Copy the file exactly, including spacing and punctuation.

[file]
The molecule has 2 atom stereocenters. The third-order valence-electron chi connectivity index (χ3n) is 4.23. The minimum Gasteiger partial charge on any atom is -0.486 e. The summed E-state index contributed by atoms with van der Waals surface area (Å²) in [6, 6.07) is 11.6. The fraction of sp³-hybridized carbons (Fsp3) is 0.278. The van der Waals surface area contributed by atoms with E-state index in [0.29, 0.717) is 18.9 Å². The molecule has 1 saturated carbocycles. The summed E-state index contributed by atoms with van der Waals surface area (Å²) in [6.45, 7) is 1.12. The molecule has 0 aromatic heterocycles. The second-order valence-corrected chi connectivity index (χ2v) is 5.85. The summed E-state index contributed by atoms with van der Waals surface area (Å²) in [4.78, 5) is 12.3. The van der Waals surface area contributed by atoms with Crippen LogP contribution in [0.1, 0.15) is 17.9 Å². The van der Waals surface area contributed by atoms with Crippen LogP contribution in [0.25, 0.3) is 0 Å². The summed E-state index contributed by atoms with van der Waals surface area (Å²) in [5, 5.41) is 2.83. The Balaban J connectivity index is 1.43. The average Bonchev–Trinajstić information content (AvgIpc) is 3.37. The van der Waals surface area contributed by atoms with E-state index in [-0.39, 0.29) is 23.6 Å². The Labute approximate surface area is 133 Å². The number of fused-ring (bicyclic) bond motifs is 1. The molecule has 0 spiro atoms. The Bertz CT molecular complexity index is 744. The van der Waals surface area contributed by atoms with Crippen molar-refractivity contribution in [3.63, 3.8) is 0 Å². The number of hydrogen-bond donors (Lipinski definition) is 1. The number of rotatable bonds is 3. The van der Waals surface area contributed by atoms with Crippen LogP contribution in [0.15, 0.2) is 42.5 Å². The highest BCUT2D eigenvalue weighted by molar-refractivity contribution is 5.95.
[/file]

The molecule has 2 atom stereocenters. The third-order valence-electron chi connectivity index (χ3n) is 4.23. The minimum Gasteiger partial charge on any atom is -0.486 e. The summed E-state index contributed by atoms with van der Waals surface area (Å²) in [6, 6.07) is 11.6. The fraction of sp³-hybridized carbons (Fsp3) is 0.278. The van der Waals surface area contributed by atoms with E-state index in [0.29, 0.717) is 18.9 Å². The molecule has 1 saturated carbocycles. The summed E-state index contributed by atoms with van der Waals surface area (Å²) in [6.45, 7) is 1.12. The molecule has 0 aromatic heterocycles. The second-order valence-corrected chi connectivity index (χ2v) is 5.85. The summed E-state index contributed by atoms with van der Waals surface area (Å²) in [4.78, 5) is 12.3. The van der Waals surface area contributed by atoms with Crippen LogP contribution in [0.1, 0.15) is 17.9 Å². The van der Waals surface area contributed by atoms with Crippen LogP contribution in [0.25, 0.3) is 0 Å². The summed E-state index contributed by atoms with van der Waals surface area (Å²) in [5, 5.41) is 2.83. The Balaban J connectivity index is 1.43. The average Bonchev–Trinajstić information content (AvgIpc) is 3.37. The van der Waals surface area contributed by atoms with E-state index in [-0.39, 0.29) is 23.6 Å². The Labute approximate surface area is 133 Å². The number of fused-ring (bicyclic) bond motifs is 1. The molecule has 0 spiro atoms. The Bertz CT molecular complexity index is 744. The van der Waals surface area contributed by atoms with Crippen molar-refractivity contribution in [3.63, 3.8) is 0 Å². The number of hydrogen-bond donors (Lipinski definition) is 1. The number of rotatable bonds is 3. The van der Waals surface area contributed by atoms with Crippen LogP contribution in [0.15, 0.2) is 42.5 Å². The highest BCUT2D eigenvalue weighted by molar-refractivity contribution is 5.95.